Upon hearing the news that the Occupy Oakland encampment was to be cleared in the early morning hours by Oakland police, I held my breath.
From the killing of Oscar Grant III at a BART station on New Year's Day 2009 to the Occupy Wall Street movement, Oakland has had more than its fair share of recent news coverage that has placed it in a negative light.
Would there be more displays of the violence that made Oakland the de facto epicenter of the movement for all the wrong reasons? Or worse, would there be others added to the name of Kayode Ola Foster -- the 25-year-old man who was killed last week in Frank H. Ogawa Plaza?
Fortunately, outside of about 30 or so arrests, law enforcement officers managed to clear out the encampment without much violence.
But Oakland, as well as other Occupy efforts, must now move into the second phase if they are to have any lasting power. It was in the first phase where we recognize publicly the patient is sick; it is in the second phase when a cure must be provided.
The first phase drove home the point that the current economic structure of the country is out of balance. According to a recent CBS/New York Times poll, 66 percent believe wealth should be distributed more evenly. But this doesn't necessarily translate to overwhelming support for the Occupy Wall Street efforts. An ABC/Washington Post poll indicates 44 percent support the movement, 41 percent oppose and 15 percent are uncertain.
For the second phase to be successful, it must have something that was glaringly missing from its first phase: leadership.
It was novel in its inception that a decentralized movement without any identifiable leadership could galvanize the nation's attention. It temporarily allows us to celebrate one of democracy's great virtues. But if the movement is to be transformative, it cannot rely on encampments and anger, coalescing more around their opposition to something than their ability to state definable objectives that lead to much-needed change.
Without leadership, the decentralized movements across the nation are free to embrace the certainty of their own position -- opening the door to hubris. Hubris blinds those infected by its seductive grip to the value of realism -- falsely bolstering one's belief in the virtue of being uncompromising.
Moreover, without leadership providing a counter narrative, the movement is vulnerable to being defined by its worst examples. The movement may justifiably define itself as the "99 percent," but it does not appear that way when anarchists come from as far as Syracuse and Detroit to wreak havoc in Oakland -- hardly the action of 99 percent of the nation.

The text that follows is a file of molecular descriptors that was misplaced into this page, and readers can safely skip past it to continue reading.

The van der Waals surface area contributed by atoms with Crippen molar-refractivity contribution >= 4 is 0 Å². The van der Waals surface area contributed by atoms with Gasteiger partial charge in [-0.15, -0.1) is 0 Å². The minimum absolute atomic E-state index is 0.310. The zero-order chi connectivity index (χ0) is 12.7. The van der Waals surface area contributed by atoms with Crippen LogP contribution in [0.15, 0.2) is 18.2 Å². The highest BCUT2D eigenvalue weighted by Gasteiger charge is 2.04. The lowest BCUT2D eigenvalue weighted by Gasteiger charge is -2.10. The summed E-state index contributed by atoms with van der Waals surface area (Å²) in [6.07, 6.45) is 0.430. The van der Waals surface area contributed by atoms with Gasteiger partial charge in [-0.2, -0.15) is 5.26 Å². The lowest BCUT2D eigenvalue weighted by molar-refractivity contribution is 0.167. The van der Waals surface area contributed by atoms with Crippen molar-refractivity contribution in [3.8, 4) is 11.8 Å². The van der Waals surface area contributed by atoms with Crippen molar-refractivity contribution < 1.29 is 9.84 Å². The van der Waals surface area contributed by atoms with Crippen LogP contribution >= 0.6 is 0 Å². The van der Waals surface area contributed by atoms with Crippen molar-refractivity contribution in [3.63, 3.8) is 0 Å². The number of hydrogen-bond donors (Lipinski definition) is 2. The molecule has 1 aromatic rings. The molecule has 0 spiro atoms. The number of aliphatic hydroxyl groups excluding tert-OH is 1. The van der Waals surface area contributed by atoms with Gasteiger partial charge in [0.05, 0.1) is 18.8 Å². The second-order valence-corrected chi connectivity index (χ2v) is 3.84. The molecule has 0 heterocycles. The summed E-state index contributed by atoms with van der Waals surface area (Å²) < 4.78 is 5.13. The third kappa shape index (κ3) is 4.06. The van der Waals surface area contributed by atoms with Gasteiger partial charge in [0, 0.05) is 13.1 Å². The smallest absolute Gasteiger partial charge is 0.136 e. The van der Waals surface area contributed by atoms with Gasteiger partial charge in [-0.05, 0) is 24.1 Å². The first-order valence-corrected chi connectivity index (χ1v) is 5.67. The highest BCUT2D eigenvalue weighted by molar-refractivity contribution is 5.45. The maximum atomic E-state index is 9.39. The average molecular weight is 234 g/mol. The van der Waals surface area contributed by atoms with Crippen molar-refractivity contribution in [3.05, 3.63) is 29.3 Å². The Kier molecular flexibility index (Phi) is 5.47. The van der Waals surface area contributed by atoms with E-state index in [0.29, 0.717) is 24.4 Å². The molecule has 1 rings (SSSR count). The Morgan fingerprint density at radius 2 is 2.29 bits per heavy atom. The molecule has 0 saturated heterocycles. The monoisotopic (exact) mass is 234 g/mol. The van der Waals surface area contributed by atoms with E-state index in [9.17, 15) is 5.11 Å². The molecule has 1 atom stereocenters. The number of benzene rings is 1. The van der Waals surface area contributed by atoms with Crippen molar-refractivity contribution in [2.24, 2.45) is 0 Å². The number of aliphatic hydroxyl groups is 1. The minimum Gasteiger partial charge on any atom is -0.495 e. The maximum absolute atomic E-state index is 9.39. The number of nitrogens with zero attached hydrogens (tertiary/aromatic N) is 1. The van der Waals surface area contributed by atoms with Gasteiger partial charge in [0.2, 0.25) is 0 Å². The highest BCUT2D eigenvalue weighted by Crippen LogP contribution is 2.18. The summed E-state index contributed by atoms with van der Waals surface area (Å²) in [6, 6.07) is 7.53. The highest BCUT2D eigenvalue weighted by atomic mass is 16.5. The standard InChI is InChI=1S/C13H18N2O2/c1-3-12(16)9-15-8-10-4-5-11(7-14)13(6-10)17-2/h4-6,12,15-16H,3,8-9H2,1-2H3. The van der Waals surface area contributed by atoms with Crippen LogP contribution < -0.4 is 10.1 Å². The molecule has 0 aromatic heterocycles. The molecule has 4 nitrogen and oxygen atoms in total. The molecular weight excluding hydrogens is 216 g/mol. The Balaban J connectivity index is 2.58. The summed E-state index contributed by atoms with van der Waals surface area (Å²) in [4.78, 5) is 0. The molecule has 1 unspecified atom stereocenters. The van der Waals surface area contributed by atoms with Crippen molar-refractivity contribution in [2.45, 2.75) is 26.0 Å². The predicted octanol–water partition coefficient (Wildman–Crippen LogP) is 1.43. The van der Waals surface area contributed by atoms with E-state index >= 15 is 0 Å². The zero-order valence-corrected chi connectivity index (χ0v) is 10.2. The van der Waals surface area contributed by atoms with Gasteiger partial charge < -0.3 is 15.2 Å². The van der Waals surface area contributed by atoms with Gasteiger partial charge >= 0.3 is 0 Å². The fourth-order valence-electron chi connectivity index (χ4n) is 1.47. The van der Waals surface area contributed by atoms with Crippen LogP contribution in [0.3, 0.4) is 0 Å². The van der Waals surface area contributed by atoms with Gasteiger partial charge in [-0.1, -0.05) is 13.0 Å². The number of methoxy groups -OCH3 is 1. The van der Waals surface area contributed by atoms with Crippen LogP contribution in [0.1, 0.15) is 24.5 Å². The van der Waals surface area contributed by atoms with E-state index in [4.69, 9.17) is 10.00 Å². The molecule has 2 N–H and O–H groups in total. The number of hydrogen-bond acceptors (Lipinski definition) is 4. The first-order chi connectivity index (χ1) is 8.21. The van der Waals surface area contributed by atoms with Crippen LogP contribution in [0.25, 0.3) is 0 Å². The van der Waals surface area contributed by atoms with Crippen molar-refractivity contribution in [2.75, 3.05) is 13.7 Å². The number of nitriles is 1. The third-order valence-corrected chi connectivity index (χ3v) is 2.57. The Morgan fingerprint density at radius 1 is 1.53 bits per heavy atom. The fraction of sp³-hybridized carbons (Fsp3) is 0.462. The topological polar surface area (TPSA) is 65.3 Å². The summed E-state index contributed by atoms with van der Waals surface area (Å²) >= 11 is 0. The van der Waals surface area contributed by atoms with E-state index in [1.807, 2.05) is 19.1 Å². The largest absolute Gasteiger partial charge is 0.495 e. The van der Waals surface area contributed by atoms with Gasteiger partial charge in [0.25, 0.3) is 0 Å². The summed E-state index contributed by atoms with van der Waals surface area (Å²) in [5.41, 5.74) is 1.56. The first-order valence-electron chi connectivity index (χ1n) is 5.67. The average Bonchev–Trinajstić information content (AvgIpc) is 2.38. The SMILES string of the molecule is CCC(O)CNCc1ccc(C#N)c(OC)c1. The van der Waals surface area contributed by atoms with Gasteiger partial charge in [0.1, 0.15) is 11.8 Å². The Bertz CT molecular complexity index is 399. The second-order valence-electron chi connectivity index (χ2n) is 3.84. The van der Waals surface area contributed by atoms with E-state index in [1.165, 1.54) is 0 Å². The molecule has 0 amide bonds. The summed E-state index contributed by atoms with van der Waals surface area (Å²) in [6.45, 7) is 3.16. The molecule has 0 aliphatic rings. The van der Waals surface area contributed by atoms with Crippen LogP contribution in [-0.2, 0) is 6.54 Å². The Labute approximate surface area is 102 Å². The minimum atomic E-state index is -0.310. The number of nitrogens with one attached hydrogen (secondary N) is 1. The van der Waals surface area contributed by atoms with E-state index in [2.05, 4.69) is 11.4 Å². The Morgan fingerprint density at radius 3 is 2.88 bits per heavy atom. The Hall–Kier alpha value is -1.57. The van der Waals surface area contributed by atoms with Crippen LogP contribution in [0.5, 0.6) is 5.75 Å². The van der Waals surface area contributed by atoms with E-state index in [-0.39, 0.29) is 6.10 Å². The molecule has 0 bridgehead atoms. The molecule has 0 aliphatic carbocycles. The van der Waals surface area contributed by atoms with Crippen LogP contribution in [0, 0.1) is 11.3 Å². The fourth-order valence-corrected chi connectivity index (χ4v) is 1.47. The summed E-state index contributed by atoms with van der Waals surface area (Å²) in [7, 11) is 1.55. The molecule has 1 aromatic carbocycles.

For as much as there is a need to move into the second phase, my nonscientific polling through the Occupy Oakland and San Francisco movements indicate few have given much thought to any next steps. Were encampments the end goal?
The civil rights movement of the 1950s and '60s, though heralded for its commitment to nonviolence, was not immune to those who, for their own agenda, advocated, and in some cases participated in, violence.
But there was leadership that offered a counter narrative to say to the world that such acts are incongruent with the overarching goals of the movement. Absent that type of leadership, the current sound bites that capture the feelings of freelance gadflies offering justification for violence and vandalism against those who would otherwise be considered part of the 99 percent systematically diminish the appeal of its core message.
Hearts and minds cannot be changed if the occupiers are content to cavalierly cling to their position as if it were impervious to the contrarian perspective, facts notwithstanding.
Substantive leadership could take the efforts of local elected officials to disperse the occupiers and transform it into a teachable moment that provides the movement its raison d'être to move to the second phase.
Without leadership that controls the message in a way most can understand, offering tangible solutions, providing guidance and sustaining morale when frustration consumes emotion, the Occupy movements will be vanquished into the flames of the first phase, leaving a few to brag about the several weeks their efforts to have a leaderless movement dominated the news cycle.
Byron Williams is an Oakland pastor and syndicated columnist. He is the author of Strip Mall Patriotism: Moral Reflections of the Iraq War. E-mail him at firstname.lastname@example.org
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